It was miles away from anything, and I had nothing to do in the evenings except read and watch telly, which got boring pretty quickly. Salvation came in the form of the in-room Gamecube, which cost about 5 bucks to play for half an hour; I got hooked by the game Pikmin and eventually racked up about $120 of room service charges.

Upon checking out, I sent the bill off to expenses, not realizing one thing; every single half-hour session of innocent Gamecube playing was itemized as "In-room entertainment charge." Or, to put it another way, exactly what it would have looked like if I'd been ordering new porno every half-hour.

This led to an 'interesting' conversation in which I had to try and convince the nice lady from HR that I'd actually been trying to help the spaceman get back to his home planet with the help of some magical flowers, rather than masturbating myself into a frenzy. I ended up paying the bill.
(Mon 21st Jan 2008, 20:47, More)

» Expensive Mistakes

I might win this one…
I’m a business journalist. A couple of months ago a company called me with a story about a project it’s developing in an unexplored region. It was a slow news day, so I did the interview.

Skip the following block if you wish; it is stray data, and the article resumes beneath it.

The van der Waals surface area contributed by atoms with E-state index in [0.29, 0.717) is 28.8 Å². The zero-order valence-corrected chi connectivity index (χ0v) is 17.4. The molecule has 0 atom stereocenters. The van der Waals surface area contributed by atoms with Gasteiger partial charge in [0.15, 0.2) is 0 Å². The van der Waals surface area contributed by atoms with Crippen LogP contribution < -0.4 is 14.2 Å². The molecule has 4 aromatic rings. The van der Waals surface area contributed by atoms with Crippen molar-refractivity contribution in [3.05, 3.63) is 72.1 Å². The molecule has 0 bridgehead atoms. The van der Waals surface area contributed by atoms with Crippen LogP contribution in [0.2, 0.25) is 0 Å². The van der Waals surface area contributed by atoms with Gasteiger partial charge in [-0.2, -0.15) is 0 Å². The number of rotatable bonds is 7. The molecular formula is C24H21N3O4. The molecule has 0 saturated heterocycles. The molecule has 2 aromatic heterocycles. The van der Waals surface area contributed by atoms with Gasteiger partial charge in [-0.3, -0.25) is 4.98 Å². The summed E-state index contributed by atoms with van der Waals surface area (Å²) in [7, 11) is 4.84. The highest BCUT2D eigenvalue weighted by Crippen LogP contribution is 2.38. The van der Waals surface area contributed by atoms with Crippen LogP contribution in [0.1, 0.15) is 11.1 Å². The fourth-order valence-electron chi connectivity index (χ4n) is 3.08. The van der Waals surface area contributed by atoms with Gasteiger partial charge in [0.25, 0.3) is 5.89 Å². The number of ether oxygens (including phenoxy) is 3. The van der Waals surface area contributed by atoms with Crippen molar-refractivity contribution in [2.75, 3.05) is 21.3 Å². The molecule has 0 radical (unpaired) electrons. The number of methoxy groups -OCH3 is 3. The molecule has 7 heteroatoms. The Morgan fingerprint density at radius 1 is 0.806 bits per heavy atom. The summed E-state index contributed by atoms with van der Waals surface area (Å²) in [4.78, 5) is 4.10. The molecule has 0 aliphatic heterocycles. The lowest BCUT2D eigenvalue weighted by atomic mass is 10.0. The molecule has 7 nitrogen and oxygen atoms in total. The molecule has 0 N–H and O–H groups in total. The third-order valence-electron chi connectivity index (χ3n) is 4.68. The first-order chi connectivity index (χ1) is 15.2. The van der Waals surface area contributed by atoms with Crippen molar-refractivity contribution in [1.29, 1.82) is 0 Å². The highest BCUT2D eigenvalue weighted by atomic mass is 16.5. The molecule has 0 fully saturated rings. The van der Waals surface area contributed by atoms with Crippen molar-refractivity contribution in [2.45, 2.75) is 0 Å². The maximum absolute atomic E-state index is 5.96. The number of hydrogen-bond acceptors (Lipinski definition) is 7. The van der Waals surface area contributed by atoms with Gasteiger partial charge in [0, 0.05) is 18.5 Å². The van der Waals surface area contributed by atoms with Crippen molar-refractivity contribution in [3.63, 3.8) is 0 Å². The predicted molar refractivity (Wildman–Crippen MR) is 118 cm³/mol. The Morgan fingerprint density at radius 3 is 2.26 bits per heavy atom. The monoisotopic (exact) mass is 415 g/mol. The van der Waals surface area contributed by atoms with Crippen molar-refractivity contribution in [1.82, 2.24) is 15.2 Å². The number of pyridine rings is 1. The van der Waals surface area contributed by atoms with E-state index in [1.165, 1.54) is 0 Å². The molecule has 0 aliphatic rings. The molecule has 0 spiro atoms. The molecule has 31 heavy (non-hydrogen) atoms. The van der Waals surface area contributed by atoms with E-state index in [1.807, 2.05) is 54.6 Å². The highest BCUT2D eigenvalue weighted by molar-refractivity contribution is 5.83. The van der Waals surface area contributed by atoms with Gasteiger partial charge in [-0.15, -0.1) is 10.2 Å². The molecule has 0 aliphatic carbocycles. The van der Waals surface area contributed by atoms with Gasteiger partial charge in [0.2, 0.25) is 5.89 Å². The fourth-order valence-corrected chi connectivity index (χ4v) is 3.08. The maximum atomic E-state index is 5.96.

This company was the junior partner in this project, so I called the other (much larger) firm involved to check out the rest of the story out. They gave me the same spiel, but did say “this is a pilot project that we’re looking forward to developing” – a quote I used in my article.

That, it turned out, was a bit of a mistake. Calling something a “pilot” project means you’re just trying something out, and to the larger company, this was technically true. However, for the smaller company, calling it a pilot accidentally gave this project the impression that it wouldn’t make any money, at least for a while – which wasn’t what they’d told their investors.

When my story came out the next day, using that one innocuous word caused the junior company’s stock to sell off by a third, leading to an ‘interesting’ discussion to say the least. Thankfully, I was able to prove it wasn’t my fault but theirs, as they hadn’t got their story straight with their partner and I had his quote on tape. However, they haven’t exactly beaten down my door to write about them again.

Total cost: $20 million, give or take...
(Thu 25th Oct 2007, 20:08, More)